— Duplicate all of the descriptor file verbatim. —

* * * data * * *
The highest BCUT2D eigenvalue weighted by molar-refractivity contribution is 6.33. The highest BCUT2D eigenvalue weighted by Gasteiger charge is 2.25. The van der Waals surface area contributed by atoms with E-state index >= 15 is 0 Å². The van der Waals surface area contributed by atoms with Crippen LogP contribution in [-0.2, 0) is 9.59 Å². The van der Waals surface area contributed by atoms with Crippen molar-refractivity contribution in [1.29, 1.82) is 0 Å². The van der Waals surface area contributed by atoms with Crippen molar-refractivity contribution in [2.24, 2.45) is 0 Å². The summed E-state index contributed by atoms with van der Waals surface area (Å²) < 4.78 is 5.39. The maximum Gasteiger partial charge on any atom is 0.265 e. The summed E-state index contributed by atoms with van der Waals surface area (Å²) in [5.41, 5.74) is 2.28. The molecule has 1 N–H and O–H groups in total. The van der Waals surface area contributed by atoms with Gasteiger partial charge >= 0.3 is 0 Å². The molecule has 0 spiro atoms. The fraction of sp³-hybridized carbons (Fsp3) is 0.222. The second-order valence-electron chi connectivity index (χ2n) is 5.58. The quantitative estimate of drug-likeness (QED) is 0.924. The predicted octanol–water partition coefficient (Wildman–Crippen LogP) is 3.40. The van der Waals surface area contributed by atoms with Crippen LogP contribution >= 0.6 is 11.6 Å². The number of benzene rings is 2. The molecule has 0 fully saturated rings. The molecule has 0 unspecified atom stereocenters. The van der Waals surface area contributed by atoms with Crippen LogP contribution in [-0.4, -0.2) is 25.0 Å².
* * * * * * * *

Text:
The highest BCUT2D eigenvalue weighted by molar-refractivity contribution is 6.33. The highest BCUT2D eigenvalue weighted by Gasteiger charge is 2.25. The van der Waals surface area contributed by atoms with E-state index >= 15 is 0 Å². The van der Waals surface area contributed by atoms with Crippen LogP contribution in [-0.2, 0) is 9.59 Å². The van der Waals surface area contributed by atoms with Crippen molar-refractivity contribution in [1.29, 1.82) is 0 Å². The van der Waals surface area contributed by atoms with Crippen molar-refractivity contribution in [2.24, 2.45) is 0 Å². The summed E-state index contributed by atoms with van der Waals surface area (Å²) < 4.78 is 5.39. The maximum Gasteiger partial charge on any atom is 0.265 e. The summed E-state index contributed by atoms with van der Waals surface area (Å²) in [5.41, 5.74) is 2.28. The molecule has 1 N–H and O–H groups in total. The van der Waals surface area contributed by atoms with Gasteiger partial charge >= 0.3 is 0 Å². The molecule has 0 spiro atoms. The fraction of sp³-hybridized carbons (Fsp3) is 0.222. The second-order valence-electron chi connectivity index (χ2n) is 5.58. The quantitative estimate of drug-likeness (QED) is 0.924. The predicted octanol–water partition coefficient (Wildman–Crippen LogP) is 3.40. The van der Waals surface area contributed by atoms with Crippen LogP contribution >= 0.6 is 11.6 Å². The number of benzene rings is 2. The molecule has 0 fully saturated rings. The molecule has 0 unspecified atom stereocenters. The van der Waals surface area contributed by atoms with Crippen LogP contribution in [-0.4, -0.2) is 25.0 Å².